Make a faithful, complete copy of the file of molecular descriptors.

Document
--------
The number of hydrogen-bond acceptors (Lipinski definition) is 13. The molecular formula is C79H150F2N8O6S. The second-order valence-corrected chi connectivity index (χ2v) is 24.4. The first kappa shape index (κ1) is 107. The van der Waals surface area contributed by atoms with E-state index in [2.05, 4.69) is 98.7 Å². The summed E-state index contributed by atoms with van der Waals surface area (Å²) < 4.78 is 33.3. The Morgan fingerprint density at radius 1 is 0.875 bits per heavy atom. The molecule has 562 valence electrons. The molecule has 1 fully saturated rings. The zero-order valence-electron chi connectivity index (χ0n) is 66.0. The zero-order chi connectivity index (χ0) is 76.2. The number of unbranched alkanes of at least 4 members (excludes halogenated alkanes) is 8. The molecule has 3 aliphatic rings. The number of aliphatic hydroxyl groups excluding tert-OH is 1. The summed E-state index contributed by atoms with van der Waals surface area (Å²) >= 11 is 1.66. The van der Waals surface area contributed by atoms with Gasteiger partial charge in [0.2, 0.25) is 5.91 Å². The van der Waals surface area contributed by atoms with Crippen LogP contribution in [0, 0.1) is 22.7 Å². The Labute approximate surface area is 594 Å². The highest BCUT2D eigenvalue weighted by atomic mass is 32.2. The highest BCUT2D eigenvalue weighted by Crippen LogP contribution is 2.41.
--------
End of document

The number of hydrogen-bond acceptors (Lipinski definition) is 13. The molecular formula is C79H150F2N8O6S. The second-order valence-corrected chi connectivity index (χ2v) is 24.4. The first kappa shape index (κ1) is 107. The van der Waals surface area contributed by atoms with E-state index in [2.05, 4.69) is 98.7 Å². The summed E-state index contributed by atoms with van der Waals surface area (Å²) < 4.78 is 33.3. The Morgan fingerprint density at radius 1 is 0.875 bits per heavy atom. The molecule has 562 valence electrons. The molecule has 1 fully saturated rings. The zero-order valence-electron chi connectivity index (χ0n) is 66.0. The zero-order chi connectivity index (χ0) is 76.2. The number of unbranched alkanes of at least 4 members (excludes halogenated alkanes) is 8. The molecule has 3 aliphatic rings. The number of aliphatic hydroxyl groups excluding tert-OH is 1. The summed E-state index contributed by atoms with van der Waals surface area (Å²) >= 11 is 1.66. The van der Waals surface area contributed by atoms with Gasteiger partial charge in [0.2, 0.25) is 5.91 Å². The van der Waals surface area contributed by atoms with Crippen LogP contribution in [0, 0.1) is 22.7 Å². The Labute approximate surface area is 594 Å². The highest BCUT2D eigenvalue weighted by atomic mass is 32.2. The highest BCUT2D eigenvalue weighted by Crippen LogP contribution is 2.41.